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How Much Property Can You Expect in a Divorce


Most couples realize that entering the divorce process means facing the prospect of potentially leaving the relationship with fewer financial resources. Absent a prenuptial agreement, couples should expect to divide their property with the other spouse as a core component of dissolving the marriage. The purpose of property division is to prevent one spouse from taking all the assets and leaving the other with no resources, especially if the other spouse contributed to the accumulation and/or increased value of property during the marriage. While most couples know how much property is owned collectively and separately, deciding how to divide everything is rarely as simple as splitting everything down the middle. This area is one of frequent contention during divorce, with each side often requesting more than the other wants to concede. Florida Atlantic University’s new football coach, Lane Kiffin, recently complained about the divorce award his former wife received last year, claiming he barely had enough left over to live. Parties to a divorce are always free to form their own property settlement agreements, but if agreement is not possible, a court will decide the matter instead. Knowing how a court looks at property division is key information anyone contemplating divorce should have.

Equitable Distribution

Florida’s system for dividing property in divorce is based on equitable distribution. Equitable distribution seeks to find the allocation of marital assets and liabilities between the parties that is most fair, and starts from the premise that all marital property should be equally divided. The court examines a number of factors to assess the type of division that would be most just. These factors include:

  • each spouse’s contribution to the marriage, including child care and services as a homemaker;
  • the length of the marriage;
  • the financial resources of each spouse;
  • interrupted or foregone educational and/or career opportunities by either spouse;
  • the contribution of a spouse to the education and/or career prospects of the other spouse;
  • each spouse’s contribution to the enhancement, improvement or acquisition of marital and non-marital assets; and
  • the intentional waste or destruction of marital assets after the divorce petition was filed or within the previous two years.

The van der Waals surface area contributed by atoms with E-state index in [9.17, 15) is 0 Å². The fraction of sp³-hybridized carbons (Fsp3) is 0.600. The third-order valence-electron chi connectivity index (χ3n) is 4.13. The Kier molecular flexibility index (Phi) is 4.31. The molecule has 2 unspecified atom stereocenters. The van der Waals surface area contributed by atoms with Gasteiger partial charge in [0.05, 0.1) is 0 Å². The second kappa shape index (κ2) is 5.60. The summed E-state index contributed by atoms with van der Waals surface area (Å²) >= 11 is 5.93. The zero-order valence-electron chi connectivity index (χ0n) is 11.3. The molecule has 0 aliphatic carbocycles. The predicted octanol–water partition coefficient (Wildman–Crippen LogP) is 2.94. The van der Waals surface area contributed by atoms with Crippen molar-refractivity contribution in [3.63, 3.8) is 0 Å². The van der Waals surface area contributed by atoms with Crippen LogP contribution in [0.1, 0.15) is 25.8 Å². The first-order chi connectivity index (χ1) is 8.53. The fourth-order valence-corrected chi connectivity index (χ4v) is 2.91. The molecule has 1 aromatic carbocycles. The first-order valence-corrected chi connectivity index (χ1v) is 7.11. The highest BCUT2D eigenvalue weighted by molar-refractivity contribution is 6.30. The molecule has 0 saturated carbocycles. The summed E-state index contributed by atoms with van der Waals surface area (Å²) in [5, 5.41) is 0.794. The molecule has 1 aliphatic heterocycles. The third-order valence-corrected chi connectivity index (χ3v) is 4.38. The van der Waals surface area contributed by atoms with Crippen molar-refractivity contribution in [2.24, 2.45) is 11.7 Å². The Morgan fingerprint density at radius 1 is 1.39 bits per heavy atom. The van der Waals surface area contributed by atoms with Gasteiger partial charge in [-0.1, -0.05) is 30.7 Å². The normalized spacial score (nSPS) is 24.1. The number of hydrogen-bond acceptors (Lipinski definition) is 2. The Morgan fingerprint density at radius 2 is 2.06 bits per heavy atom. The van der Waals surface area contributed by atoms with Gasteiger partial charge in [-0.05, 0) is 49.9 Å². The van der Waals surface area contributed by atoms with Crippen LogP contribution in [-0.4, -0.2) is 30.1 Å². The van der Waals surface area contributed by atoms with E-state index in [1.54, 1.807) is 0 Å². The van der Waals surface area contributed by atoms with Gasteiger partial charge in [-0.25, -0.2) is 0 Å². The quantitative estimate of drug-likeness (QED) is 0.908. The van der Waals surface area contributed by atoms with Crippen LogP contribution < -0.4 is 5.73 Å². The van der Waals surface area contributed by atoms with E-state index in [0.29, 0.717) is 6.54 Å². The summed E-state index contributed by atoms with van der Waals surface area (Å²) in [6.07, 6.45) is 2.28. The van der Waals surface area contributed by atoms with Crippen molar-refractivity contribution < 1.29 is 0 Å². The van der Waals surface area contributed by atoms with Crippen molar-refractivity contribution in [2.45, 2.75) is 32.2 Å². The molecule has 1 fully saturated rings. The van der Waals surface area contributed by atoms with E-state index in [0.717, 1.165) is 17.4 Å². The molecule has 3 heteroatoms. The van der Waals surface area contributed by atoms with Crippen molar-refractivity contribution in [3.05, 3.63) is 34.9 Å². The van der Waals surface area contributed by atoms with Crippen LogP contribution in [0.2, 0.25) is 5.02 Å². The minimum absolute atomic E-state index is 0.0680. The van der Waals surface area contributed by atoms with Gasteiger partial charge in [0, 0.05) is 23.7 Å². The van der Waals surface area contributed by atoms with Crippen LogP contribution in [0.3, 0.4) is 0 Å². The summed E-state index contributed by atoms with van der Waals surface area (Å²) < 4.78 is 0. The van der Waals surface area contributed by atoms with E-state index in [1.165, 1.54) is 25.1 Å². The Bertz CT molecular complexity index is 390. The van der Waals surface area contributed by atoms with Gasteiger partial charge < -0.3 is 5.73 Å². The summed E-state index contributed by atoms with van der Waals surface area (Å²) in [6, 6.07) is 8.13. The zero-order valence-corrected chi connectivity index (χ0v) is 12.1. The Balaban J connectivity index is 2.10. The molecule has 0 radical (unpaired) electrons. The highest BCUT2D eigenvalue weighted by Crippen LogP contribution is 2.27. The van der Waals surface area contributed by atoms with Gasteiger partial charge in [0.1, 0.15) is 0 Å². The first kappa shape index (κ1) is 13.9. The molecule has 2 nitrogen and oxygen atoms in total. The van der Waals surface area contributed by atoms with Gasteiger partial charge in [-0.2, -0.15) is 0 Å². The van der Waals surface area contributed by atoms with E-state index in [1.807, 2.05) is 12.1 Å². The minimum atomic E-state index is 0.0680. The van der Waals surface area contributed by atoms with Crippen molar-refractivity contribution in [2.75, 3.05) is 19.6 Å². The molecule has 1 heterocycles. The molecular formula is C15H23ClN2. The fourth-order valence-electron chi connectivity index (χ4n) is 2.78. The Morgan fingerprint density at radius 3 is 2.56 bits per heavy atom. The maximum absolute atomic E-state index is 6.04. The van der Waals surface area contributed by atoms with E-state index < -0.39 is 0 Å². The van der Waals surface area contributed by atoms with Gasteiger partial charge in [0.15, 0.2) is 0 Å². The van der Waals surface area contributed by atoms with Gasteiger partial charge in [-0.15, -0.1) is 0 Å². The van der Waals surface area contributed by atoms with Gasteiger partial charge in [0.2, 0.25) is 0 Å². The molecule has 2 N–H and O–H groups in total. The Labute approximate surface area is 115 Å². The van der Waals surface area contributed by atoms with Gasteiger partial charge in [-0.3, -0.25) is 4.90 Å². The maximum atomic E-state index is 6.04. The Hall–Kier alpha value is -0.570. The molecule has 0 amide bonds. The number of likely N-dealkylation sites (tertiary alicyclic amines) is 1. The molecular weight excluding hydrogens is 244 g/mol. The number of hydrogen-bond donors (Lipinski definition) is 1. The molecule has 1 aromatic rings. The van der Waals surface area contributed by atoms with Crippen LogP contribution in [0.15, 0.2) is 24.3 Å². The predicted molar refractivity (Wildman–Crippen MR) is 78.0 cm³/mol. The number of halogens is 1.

Marital vs. Non-Marital Assets

As noted above, only marital property is subject to division, so knowing which property qualifies is necessary to determining how much there is to divide overall. Marital property includes all assets acquired and debts incurred during the marriage, both jointly and separately. Thus, the credit card debt of one spouse could become the other spouse’s obligation if a court assigned this liability to him/her. In addition, gifts between spouses, interests in insurance and retirement plans, and real and personal property jointly owned by both parties, regardless of when it was acquired, is considered marital property. Importantly, non-marital property can be converted to marital property for purposes of divorce if an increase in the value of the non-marital property came as the result of the efforts of either spouse or through the use of marital funds. Thus, if someone is invested in keeping certain property non-marital and separately-owned in the event of divorce, efforts should be made to segregate it from the influence of the marriage, such as having someone else manage and control it.

Consult a Divorce Attorney

Divorce is a difficult process, and it is important to know how the applicable divorce laws will apply to your situation. An experienced divorce attorney can walk you through the legal process, and thoroughly represent your rights so you do not unnecessarily concede important interests. Attorney Joyce A. Julian, P.A. represents clients in Fort Lauderdale in divorce and family law matters, and can assist with your case. Contact the office for a free consultation.




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